Shea Moisture Criticized for New Video Campaign

Natasha Ero | 4/28/2017, 10:17 a.m.
Shea Moisture released a new ad as part of their #BreakTheWalls campaign on their Facebook page Monday that sparked controversy ...

Shea Moisture released a new ad as part of their #BreakTheWalls campaign on their Facebook page Monday that sparked controversy on Twitter. The video features an African American woman, and in an attempt to expand their current demographic, also features two Caucasian women. The video opens with a black woman sharing her personal experiences with “hair hate,” then quickly switches to two white women discussing their issues with hair. The ad tries to push the message, “break free from hair hate” and “embrace hair love in every form,” but the intended message seems to get lost by including white women in the ad.

Shea Moisture is widely known as a natural hair and skin care line that caters to black women. Black women expressed their frustration over the ad saying, “The problem isn’t that Shea Moisture included white women in their ad, the problem is that they excluded black women,” @iGiveYouWings tweeted. “Shea Moisture really went all hair matters on us,” @VoteMisskeith tweeted.

Black women purchase nine times more ethnic beauty products than their counterparts, according to Nielsen. Women who use the brand’s products are upset because they feel that now the company has gained a certain level of prominence, they are abandoning their core audience. Black women feel responsible for helping Shea Moisture achieve that level of success. “Black women control over 50 percent of the annual adult black purchasing and spending power,” according to financial expert Tara Jackson. Black women are three times as likely to be the head of household than other minority groups, making them one of the most powerful consumers, according to Jackson.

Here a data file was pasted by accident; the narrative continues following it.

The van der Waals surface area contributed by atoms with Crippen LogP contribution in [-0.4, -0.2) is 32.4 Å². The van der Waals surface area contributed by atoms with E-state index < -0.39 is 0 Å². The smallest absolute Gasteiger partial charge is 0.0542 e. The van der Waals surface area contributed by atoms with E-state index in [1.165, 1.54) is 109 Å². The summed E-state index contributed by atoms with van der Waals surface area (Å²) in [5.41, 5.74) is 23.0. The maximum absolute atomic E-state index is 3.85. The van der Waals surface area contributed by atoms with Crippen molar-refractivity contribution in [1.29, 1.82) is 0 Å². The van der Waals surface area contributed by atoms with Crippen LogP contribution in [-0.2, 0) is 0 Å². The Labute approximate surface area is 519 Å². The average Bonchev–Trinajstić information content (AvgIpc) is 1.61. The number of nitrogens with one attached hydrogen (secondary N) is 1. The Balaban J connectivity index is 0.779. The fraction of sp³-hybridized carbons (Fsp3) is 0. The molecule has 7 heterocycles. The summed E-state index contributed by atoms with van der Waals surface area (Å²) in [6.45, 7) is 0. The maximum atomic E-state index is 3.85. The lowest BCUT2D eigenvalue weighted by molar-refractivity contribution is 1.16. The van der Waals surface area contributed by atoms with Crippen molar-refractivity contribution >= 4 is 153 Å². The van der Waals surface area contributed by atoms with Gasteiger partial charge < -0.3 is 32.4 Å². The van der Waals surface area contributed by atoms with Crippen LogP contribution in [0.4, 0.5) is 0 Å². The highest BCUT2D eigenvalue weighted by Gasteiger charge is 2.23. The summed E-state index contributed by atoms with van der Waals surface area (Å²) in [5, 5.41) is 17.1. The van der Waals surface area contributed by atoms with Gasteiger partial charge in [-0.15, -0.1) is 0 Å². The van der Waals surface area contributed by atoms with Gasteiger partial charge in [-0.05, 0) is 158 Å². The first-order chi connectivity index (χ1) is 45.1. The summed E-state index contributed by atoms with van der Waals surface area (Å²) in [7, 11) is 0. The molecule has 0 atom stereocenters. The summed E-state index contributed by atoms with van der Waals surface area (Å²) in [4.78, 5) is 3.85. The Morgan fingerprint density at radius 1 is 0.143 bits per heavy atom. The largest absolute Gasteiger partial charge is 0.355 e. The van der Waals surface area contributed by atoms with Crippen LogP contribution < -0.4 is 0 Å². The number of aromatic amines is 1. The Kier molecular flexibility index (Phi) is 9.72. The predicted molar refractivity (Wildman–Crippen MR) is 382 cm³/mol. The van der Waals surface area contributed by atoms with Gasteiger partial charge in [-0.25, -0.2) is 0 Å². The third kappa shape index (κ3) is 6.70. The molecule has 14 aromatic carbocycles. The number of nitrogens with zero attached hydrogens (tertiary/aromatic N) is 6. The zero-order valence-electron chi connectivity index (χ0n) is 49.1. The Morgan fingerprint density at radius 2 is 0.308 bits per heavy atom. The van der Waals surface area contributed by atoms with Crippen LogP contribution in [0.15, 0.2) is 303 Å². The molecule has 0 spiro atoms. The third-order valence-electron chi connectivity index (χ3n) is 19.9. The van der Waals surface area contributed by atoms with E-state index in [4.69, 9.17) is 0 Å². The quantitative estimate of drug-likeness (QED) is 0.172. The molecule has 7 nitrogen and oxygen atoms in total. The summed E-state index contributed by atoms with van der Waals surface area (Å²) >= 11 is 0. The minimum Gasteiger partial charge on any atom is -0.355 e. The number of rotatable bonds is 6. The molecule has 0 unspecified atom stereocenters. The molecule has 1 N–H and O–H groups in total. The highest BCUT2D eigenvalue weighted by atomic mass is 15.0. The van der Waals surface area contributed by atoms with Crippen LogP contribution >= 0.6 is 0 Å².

Shea Moisture removed the video from their Facebook Monday. The company issued an apology Monday afternoon on all of their social media platforms. “Please know that our intent was not, and would never be, to disrespect our community. We’ve never believed that one size fits all especially with hair and skin needs,” said Sundial Brands and Shea Moisture CEO Richelieu Dennis. Dennis spoke with Fast Company on Tuesday about the ad campaign. “To equate their struggles with hair to those of other women, is in their minds trivializing their struggles, and we can’t forget that,” says Dennis. “What they are saying is…we should keep our focus on our audience, and not lose that focus just because we’re broadening our audience.”

Shea Moisture was voted Overall Favorite Brand in Naturally Curly’s Best of the Best survey in 2015 and 2016. Shea Moisture, whose mission statement is “A Better Way to Beautiful Since 1912,” uses certified organic, natural and fair trade ingredients in their products. The brand prides themselves on not using paragons or sulfates in their hair products. Shea Moisture was founded in Harlem in 1991 by Liberian refugees Nyema Tubman and Richelieu Dennis. Dennis’ grandmother, Sofi Tucker, who sold Shea butter and African black soap in a village in Sierra Leone, inspired the company. Ten percent of Shea Moisture’s Community Commerce proceeds go to women-led businesses to support the Sofi Tucker Foundation and the communities that provide the ingredients for the company's products.